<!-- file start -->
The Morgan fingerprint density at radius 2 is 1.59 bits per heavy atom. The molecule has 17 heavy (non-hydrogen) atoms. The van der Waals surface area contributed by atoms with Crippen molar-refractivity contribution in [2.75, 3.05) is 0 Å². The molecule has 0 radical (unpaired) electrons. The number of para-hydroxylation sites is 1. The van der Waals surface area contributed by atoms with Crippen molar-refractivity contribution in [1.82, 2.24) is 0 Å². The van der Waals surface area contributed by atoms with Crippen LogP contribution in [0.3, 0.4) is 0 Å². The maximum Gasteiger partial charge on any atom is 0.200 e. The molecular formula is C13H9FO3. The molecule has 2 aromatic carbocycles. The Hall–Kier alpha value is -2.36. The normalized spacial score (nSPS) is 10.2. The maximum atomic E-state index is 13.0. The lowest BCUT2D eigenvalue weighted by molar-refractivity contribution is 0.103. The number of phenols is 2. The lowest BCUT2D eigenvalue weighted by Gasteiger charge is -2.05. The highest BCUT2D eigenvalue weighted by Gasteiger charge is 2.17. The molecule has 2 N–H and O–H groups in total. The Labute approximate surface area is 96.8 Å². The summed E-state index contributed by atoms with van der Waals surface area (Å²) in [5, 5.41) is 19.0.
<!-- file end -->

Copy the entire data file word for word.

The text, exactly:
The Morgan fingerprint density at radius 2 is 1.59 bits per heavy atom. The molecule has 17 heavy (non-hydrogen) atoms. The van der Waals surface area contributed by atoms with Crippen molar-refractivity contribution in [2.75, 3.05) is 0 Å². The molecule has 0 radical (unpaired) electrons. The number of para-hydroxylation sites is 1. The van der Waals surface area contributed by atoms with Crippen molar-refractivity contribution in [1.82, 2.24) is 0 Å². The van der Waals surface area contributed by atoms with Crippen LogP contribution in [0.3, 0.4) is 0 Å². The maximum Gasteiger partial charge on any atom is 0.200 e. The molecular formula is C13H9FO3. The molecule has 2 aromatic carbocycles. The Hall–Kier alpha value is -2.36. The normalized spacial score (nSPS) is 10.2. The maximum atomic E-state index is 13.0. The lowest BCUT2D eigenvalue weighted by molar-refractivity contribution is 0.103. The number of phenols is 2. The lowest BCUT2D eigenvalue weighted by Gasteiger charge is -2.05. The highest BCUT2D eigenvalue weighted by Gasteiger charge is 2.17. The molecule has 2 N–H and O–H groups in total. The Labute approximate surface area is 96.8 Å². The summed E-state index contributed by atoms with van der Waals surface area (Å²) in [5, 5.41) is 19.0.